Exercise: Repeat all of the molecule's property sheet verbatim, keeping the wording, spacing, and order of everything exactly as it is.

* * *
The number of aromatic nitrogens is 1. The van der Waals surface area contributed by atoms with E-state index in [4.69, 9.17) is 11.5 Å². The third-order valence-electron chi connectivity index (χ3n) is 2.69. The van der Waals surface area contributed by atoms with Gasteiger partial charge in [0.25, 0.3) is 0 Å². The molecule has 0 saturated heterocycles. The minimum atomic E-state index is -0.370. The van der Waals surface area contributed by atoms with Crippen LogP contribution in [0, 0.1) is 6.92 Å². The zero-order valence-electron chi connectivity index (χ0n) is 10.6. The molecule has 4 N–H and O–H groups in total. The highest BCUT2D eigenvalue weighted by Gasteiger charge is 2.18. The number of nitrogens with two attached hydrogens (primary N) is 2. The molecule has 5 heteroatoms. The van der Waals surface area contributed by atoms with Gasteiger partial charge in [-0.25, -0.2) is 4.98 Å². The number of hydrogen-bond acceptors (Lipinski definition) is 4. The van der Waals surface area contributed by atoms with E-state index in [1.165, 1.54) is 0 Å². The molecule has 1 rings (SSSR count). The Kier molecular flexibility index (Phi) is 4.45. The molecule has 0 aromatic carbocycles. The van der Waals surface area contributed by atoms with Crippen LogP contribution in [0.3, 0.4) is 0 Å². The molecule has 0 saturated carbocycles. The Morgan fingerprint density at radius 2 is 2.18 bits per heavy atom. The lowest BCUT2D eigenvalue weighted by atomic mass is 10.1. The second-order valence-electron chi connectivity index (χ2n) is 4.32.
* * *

The number of aromatic nitrogens is 1. The van der Waals surface area contributed by atoms with E-state index in [4.69, 9.17) is 11.5 Å². The third-order valence-electron chi connectivity index (χ3n) is 2.69. The van der Waals surface area contributed by atoms with Gasteiger partial charge in [0.25, 0.3) is 0 Å². The molecule has 0 saturated heterocycles. The minimum atomic E-state index is -0.370. The van der Waals surface area contributed by atoms with Crippen LogP contribution in [0, 0.1) is 6.92 Å². The zero-order valence-electron chi connectivity index (χ0n) is 10.6. The molecule has 4 N–H and O–H groups in total. The highest BCUT2D eigenvalue weighted by Gasteiger charge is 2.18. The number of nitrogens with two attached hydrogens (primary N) is 2. The molecule has 5 heteroatoms. The van der Waals surface area contributed by atoms with Gasteiger partial charge in [-0.25, -0.2) is 4.98 Å². The number of hydrogen-bond acceptors (Lipinski definition) is 4. The van der Waals surface area contributed by atoms with E-state index in [1.165, 1.54) is 0 Å². The molecule has 1 rings (SSSR count). The Kier molecular flexibility index (Phi) is 4.45. The molecule has 0 aromatic carbocycles. The van der Waals surface area contributed by atoms with Crippen LogP contribution in [0.3, 0.4) is 0 Å². The molecule has 0 saturated carbocycles. The Morgan fingerprint density at radius 2 is 2.18 bits per heavy atom. The lowest BCUT2D eigenvalue weighted by atomic mass is 10.1. The second-order valence-electron chi connectivity index (χ2n) is 4.32.